Sonic Mania is widely regarded as one of the blue blur’s best games. More than six years after its 2017 release, that sentiment remains as strong as ever, even after recent outings like 2022’s Sonic Frontiers and this year’s Sonic Superstars. While published by Sega, longtime Sonic fans who grew up playing the series, like Christian Whitehead, Hunter Bridges, Dave Padilla, Brad Flick, Tom Fry, and others, led the game’s development. And without speculating too much, the degree of separation afforded to these fans-turned-developers allowed Sonic Mania to feel like both a fresh breath of air and a return to form.

Not wanting to wade too deep into the world of independent contracts and wishing to maintain the friendship between each other strengthened in Sonic Mania’s development, the five of them formed Evening Star months after the game’s release. Studio CEO and executive producer Padilla, CTO and game director Bridges, creative director and lead engine architect Whitehead, design director Flick, and art director Fry all admit the easy follow-up was right there: A Sonic Mania-type 2D platformer. It’s what fans of Sonic Mania wanted, and to their credit, they worked with Sega on potential sequel ideas before amicably parting ways. But, unsatisfied with the easy answer, Evening Star got to work on a 3D momentum-based platformer inspired by Tony Hawk’s Pro Skater, an early 20th Century ballet, and 1995’s Jumping Flash on PlayStation.

Evening Star

“We always had this idea of, ‘Wouldn’t it be great if we had a character that could use a yo-yo to do different moves?’” Whitehead says. “Initially, we jotted them down on a 2D playfield, but there were several concurrent themes swirling in the background. At least for me, my perspective as a developer is I’ve spent the last decade working exclusively on 2D pixel art, so I really wanted to expand and prove that I could do something more than just one particular genre.”

Whitehead says he’s aware Penny’s Big Breakaway is another platformer but says it’s a different flavor in a different dimension. After playing more than two hours of the game myself, experiencing the first three of 11 regions in the world of Macaroon, including three different boss stages and special Star Globe bonus levels, that much is clear. Knowing the development leads of Sonic Mania are responsible for what I play, it’s impossible to deny the momentum-based inspiration that lives in both titles. But Whitehead’s right – even beyond the obvious shift from 2D to 3D, Penny’s Big Breakaway features a different flavor. It is not just a new flavor for these developers but something unique in the long-standing platforming genre.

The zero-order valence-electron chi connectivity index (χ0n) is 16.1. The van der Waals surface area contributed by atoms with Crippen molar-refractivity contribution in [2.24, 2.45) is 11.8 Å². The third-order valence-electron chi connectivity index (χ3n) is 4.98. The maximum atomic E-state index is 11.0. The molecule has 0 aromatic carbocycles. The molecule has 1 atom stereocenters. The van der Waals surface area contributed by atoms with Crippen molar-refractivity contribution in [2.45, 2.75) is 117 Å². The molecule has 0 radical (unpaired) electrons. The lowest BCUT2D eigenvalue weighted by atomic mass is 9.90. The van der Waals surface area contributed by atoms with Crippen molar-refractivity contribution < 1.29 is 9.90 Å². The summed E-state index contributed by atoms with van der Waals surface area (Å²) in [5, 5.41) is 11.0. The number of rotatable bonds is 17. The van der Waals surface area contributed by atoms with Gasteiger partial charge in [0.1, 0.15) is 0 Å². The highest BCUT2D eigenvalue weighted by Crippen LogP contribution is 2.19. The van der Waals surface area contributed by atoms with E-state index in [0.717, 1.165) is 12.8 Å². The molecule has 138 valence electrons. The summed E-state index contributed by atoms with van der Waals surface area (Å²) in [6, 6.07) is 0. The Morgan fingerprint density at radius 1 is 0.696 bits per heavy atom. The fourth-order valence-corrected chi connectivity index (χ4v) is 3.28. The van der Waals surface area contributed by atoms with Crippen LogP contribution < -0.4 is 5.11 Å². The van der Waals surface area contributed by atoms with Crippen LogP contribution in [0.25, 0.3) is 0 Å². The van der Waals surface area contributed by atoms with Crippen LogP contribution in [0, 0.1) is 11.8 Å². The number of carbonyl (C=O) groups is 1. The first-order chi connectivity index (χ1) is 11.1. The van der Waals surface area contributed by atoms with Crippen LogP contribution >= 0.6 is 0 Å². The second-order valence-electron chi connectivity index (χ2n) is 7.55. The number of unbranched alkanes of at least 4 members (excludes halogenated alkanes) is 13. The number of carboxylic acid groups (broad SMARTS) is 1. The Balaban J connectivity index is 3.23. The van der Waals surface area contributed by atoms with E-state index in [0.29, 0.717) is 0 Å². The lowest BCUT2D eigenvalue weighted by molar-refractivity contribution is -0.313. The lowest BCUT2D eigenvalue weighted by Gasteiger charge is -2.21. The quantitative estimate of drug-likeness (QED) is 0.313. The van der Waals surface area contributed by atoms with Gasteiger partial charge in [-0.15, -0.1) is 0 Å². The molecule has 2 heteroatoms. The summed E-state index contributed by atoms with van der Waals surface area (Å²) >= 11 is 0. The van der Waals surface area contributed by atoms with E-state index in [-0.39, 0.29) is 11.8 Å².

Breaking the Standards

Breaking The Standards

I’m terrible at the game, at least for the first handful of stages. It doesn’t help that I just watched Bridges speed through them like someone with intimate knowledge of every stage’s challenges, but I’m slow and struggle to combo yo-tagonist Penny’s yo-yo-based moves across ramps, flag poles, gaps, and more. Penny can toss her yo-yo forward to attack enemies and break barrels with a button on a controller or, more curiously, by flicking the right stick in a direction. And that directional input is independent of Penny, meaning you can flick the yo-yo to her right while she walks left. It’s admittedly bizarre at first – not because it doesn’t feel good, but because it’s so different from how I typically interact with the combat and moveset of a 3D platformer mascot.

In the same vein, Penny can double jump, but instead of gaining a good amount of height with a second jump, she gains a barely noticeable amount; the purpose of her double jump isn’t height but a stop in momentum, Bridges tells me. She can dash by tossing her yo-yo forward, performed by flicking the right stick in the same direction twice, and she can swing left and right, forward and backward, on her yo-yo anywhere in the air as well.

Although it takes me some time – something I welcome because it’s rare to experience a new moveset that challenges my preconceptions of a genre – I finish my Penny’s Big Breakaway play time with the realization that it’s not a 3D platformer in the vein of something Nintendo might create, another challenged preconception. On the one hand, it’s a Tony Hawk’s Pro Skater-inspired platformer with an emphasis on momentum that will appeal heavily to speedrunners and time trial fans, with a constant score and Devil May Cry-style combo tracker on the right side of the screen, too. On the other, it’s a team’s love letter to the weird and sometimes broken platformers of the 3D genre’s early days. Together as a complete package, it rules.

“The rules [of 3D platformers] at that stage weren’t really established that well,” Whitehead says. “I remember growing up playing a lot of PlayStation games where they were maybe a bit rough around the edges but trying to grapple platforming mechanics in 3D, and I felt really inspired by that era. I experienced that as a kid, but I wanted to experience that as a developer.”